The Philippines has logged the highest percent of new electronic-cash adopters in Asia Pacific amid the pandemic, according to a study commissioned by Kaspersky.
The study said the Philippines led the region in e-wallet adopters, with 37 percent of respondents saying they started using digital methods during the pandemic.
The Philippines was followed by India (23 percent), Australia (15 percent), Vietnam (14 percent), Indonesia (13 percent) and Thailand (13 percent).
On the other hand, China has the lowest number of first-time online payment users, with only five percent of responders saying they have used the scheme, followed by both South Korea and Malaysia at nine percent.
Kaspersky Asia Pacific managing director Chris Connell said that data showed that cash is still king, at least for now, in the region with 70 percent of respondents saying that they still use physical money for their day-to-day transactions.
Connell said not far behind are mobile payments with 58 percent and mobile banking applications with 52 percent of the respondents using these platforms at least once a week up to more than once a day for their finance-related tasks.
“From these solid statistics, we can infer that the pandemic has triggered more people to dip their toes into the digital economy, which may fully dethrone cash use here in the next three to five years,” Connell said.
China has been a notable leader in mobile payments in APAC. Even before the pandemic, China’s top local platforms, Alipay and WeChat Pay, have witnessed significant mass adoption and served as an example to follow for other Asian countries.
One of its key findings showed that a great majority, or 90 percent, of Asian respondents have used mobile payment apps at least once in the past 12 months, confirming the financial technology boom in the region.
The study showed nearly two in 10 of the respondents only started using the digital platforms after the pandemic.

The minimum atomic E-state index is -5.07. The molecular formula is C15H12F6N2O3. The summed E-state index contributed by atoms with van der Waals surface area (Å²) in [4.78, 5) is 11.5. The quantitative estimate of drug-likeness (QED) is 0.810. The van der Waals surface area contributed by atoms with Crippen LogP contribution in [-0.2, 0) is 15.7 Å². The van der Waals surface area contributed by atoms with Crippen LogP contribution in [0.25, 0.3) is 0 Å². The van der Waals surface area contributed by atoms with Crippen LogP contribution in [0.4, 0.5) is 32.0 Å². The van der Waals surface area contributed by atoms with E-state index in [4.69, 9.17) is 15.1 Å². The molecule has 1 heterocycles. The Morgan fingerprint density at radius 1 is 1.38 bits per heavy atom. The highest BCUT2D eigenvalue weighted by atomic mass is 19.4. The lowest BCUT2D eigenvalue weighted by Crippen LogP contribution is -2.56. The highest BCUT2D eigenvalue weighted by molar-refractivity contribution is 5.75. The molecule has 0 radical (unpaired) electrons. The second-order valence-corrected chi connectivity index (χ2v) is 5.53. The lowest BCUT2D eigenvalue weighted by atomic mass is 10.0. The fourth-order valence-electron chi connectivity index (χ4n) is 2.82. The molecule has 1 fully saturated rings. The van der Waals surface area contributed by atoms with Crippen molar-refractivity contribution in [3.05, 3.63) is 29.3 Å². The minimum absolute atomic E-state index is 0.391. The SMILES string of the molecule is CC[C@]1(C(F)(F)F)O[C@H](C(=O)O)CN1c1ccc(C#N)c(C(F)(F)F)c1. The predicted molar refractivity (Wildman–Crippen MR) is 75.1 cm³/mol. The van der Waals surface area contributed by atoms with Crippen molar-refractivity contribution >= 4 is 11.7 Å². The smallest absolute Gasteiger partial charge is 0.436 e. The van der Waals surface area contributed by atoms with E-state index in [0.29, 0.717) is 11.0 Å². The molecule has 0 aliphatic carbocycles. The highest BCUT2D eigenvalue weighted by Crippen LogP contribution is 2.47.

Kaspersky said safety and convenience triggered more users in APAC to embrace financial technologies.
More than half of the survey respondents noted that they started using digital payment methods during the pandemic as it is safer and more convenient than making a face-to-face transaction.
At least 45 percent of respondents also cited that these platforms allowed them to make payments while adhering to social distancing.
For 29 percent of users, digital gateways are more secure now compared to pre-COVID-19 era and the same percentage also appreciate the incentives and rewards providers offer.
When asked about their reservations prior to using mobile banking and payment apps, first-time users admitted their fears afraid of losing money online at 48 percent and afraid of storing their financial data online at 41 percent.
“Almost four in 10 also revealed they do not trust the security of these platforms,” the study said.
More than a quarter or 26 percent also finds the technology too troublesome and requires many passwords or questions, while 25 percent confessed their personal devices are not secure enough.
To drive a secured digital economy forward, Connell said it is important to know the pain points of users and identify the loopholes that need to address urgently.
“It is a welcome finding that the public is aware of the risks that comes with online transactions and because of this, developers and providers of mobile payment applications should now look into the cybersecurity gaps in each stage of the payment process and carry out security features, or even a secure-by-design approach to fully gain the trust of the future and existing digital payment adopters,” Connell said.